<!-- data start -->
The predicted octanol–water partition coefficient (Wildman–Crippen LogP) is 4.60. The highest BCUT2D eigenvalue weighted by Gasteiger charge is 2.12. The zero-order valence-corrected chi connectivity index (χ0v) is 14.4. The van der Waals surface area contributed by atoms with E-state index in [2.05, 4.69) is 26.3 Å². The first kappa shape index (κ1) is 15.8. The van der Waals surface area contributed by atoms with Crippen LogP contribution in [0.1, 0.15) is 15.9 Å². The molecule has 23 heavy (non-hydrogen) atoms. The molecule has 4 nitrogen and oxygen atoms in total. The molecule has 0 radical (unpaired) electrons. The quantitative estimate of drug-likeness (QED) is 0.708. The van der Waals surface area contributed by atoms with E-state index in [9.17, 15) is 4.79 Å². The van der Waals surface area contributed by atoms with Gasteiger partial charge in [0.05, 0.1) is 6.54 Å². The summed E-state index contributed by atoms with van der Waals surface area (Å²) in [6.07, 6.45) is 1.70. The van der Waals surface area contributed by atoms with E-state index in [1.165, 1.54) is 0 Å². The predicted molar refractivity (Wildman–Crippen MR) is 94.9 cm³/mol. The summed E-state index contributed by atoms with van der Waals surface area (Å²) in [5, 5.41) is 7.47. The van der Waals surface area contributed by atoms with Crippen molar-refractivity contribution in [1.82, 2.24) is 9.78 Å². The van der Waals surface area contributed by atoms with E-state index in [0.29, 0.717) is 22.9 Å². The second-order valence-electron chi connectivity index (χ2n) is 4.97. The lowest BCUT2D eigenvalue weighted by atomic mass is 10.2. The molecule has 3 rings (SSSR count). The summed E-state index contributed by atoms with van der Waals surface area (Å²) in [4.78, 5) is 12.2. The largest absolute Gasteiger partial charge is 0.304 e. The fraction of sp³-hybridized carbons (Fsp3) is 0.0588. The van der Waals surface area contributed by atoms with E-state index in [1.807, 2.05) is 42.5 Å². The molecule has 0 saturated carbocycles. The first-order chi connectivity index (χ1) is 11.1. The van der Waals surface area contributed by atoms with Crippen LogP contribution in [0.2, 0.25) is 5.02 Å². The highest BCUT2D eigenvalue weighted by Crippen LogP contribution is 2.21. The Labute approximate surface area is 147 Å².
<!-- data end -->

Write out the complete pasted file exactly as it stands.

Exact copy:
The predicted octanol–water partition coefficient (Wildman–Crippen LogP) is 4.60. The highest BCUT2D eigenvalue weighted by Gasteiger charge is 2.12. The zero-order valence-corrected chi connectivity index (χ0v) is 14.4. The van der Waals surface area contributed by atoms with E-state index in [2.05, 4.69) is 26.3 Å². The first kappa shape index (κ1) is 15.8. The van der Waals surface area contributed by atoms with Crippen LogP contribution in [0.1, 0.15) is 15.9 Å². The molecule has 23 heavy (non-hydrogen) atoms. The molecule has 4 nitrogen and oxygen atoms in total. The molecule has 0 radical (unpaired) electrons. The quantitative estimate of drug-likeness (QED) is 0.708. The van der Waals surface area contributed by atoms with E-state index in [9.17, 15) is 4.79 Å². The van der Waals surface area contributed by atoms with Gasteiger partial charge in [0.05, 0.1) is 6.54 Å². The summed E-state index contributed by atoms with van der Waals surface area (Å²) in [6.07, 6.45) is 1.70. The van der Waals surface area contributed by atoms with E-state index in [1.165, 1.54) is 0 Å². The predicted molar refractivity (Wildman–Crippen MR) is 94.9 cm³/mol. The summed E-state index contributed by atoms with van der Waals surface area (Å²) in [5, 5.41) is 7.47. The van der Waals surface area contributed by atoms with Crippen molar-refractivity contribution in [1.82, 2.24) is 9.78 Å². The van der Waals surface area contributed by atoms with E-state index in [0.29, 0.717) is 22.9 Å². The second-order valence-electron chi connectivity index (χ2n) is 4.97. The lowest BCUT2D eigenvalue weighted by atomic mass is 10.2. The molecule has 3 rings (SSSR count). The summed E-state index contributed by atoms with van der Waals surface area (Å²) in [4.78, 5) is 12.2. The largest absolute Gasteiger partial charge is 0.304 e. The fraction of sp³-hybridized carbons (Fsp3) is 0.0588. The van der Waals surface area contributed by atoms with E-state index in [1.807, 2.05) is 42.5 Å². The molecule has 0 saturated carbocycles. The first-order chi connectivity index (χ1) is 11.1. The van der Waals surface area contributed by atoms with Crippen LogP contribution in [0.2, 0.25) is 5.02 Å². The highest BCUT2D eigenvalue weighted by Crippen LogP contribution is 2.21. The Labute approximate surface area is 147 Å².